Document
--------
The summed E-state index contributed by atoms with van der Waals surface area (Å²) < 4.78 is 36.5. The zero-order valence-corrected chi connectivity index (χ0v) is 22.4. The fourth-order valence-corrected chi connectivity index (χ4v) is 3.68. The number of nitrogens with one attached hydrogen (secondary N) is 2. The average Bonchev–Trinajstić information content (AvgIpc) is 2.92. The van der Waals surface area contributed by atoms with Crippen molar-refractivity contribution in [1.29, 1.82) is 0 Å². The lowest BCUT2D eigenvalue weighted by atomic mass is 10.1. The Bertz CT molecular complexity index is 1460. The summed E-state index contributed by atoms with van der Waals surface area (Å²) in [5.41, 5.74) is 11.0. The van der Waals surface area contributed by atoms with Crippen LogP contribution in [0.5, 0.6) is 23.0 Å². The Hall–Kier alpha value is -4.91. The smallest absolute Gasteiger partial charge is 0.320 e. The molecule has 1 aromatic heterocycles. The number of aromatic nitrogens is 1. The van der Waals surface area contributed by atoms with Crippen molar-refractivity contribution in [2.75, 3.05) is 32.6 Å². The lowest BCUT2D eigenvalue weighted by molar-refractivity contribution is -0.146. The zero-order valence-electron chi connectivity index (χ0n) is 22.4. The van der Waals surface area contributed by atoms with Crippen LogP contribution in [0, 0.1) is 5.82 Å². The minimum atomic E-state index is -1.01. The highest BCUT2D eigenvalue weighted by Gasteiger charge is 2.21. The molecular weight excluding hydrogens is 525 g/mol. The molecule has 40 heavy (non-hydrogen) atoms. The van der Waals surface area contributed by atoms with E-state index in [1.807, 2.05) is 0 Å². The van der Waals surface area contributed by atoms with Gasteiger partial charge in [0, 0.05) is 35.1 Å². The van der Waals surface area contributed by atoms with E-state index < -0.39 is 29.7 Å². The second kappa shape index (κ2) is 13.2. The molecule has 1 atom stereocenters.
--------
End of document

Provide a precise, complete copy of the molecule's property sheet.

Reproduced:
The summed E-state index contributed by atoms with van der Waals surface area (Å²) < 4.78 is 36.5. The zero-order valence-corrected chi connectivity index (χ0v) is 22.4. The fourth-order valence-corrected chi connectivity index (χ4v) is 3.68. The number of nitrogens with one attached hydrogen (secondary N) is 2. The average Bonchev–Trinajstić information content (AvgIpc) is 2.92. The van der Waals surface area contributed by atoms with Crippen molar-refractivity contribution in [1.29, 1.82) is 0 Å². The lowest BCUT2D eigenvalue weighted by atomic mass is 10.1. The Bertz CT molecular complexity index is 1460. The summed E-state index contributed by atoms with van der Waals surface area (Å²) in [5.41, 5.74) is 11.0. The van der Waals surface area contributed by atoms with Crippen LogP contribution in [0.5, 0.6) is 23.0 Å². The Hall–Kier alpha value is -4.91. The smallest absolute Gasteiger partial charge is 0.320 e. The molecule has 1 aromatic heterocycles. The number of aromatic nitrogens is 1. The van der Waals surface area contributed by atoms with Crippen molar-refractivity contribution in [2.75, 3.05) is 32.6 Å². The lowest BCUT2D eigenvalue weighted by molar-refractivity contribution is -0.146. The zero-order valence-electron chi connectivity index (χ0n) is 22.4. The van der Waals surface area contributed by atoms with Crippen LogP contribution in [0, 0.1) is 5.82 Å². The minimum atomic E-state index is -1.01. The highest BCUT2D eigenvalue weighted by Gasteiger charge is 2.21. The molecular weight excluding hydrogens is 525 g/mol. The molecule has 40 heavy (non-hydrogen) atoms. The van der Waals surface area contributed by atoms with E-state index in [1.807, 2.05) is 0 Å². The van der Waals surface area contributed by atoms with Gasteiger partial charge in [0, 0.05) is 35.1 Å². The van der Waals surface area contributed by atoms with E-state index < -0.39 is 29.7 Å². The second kappa shape index (κ2) is 13.2. The molecule has 1 atom stereocenters.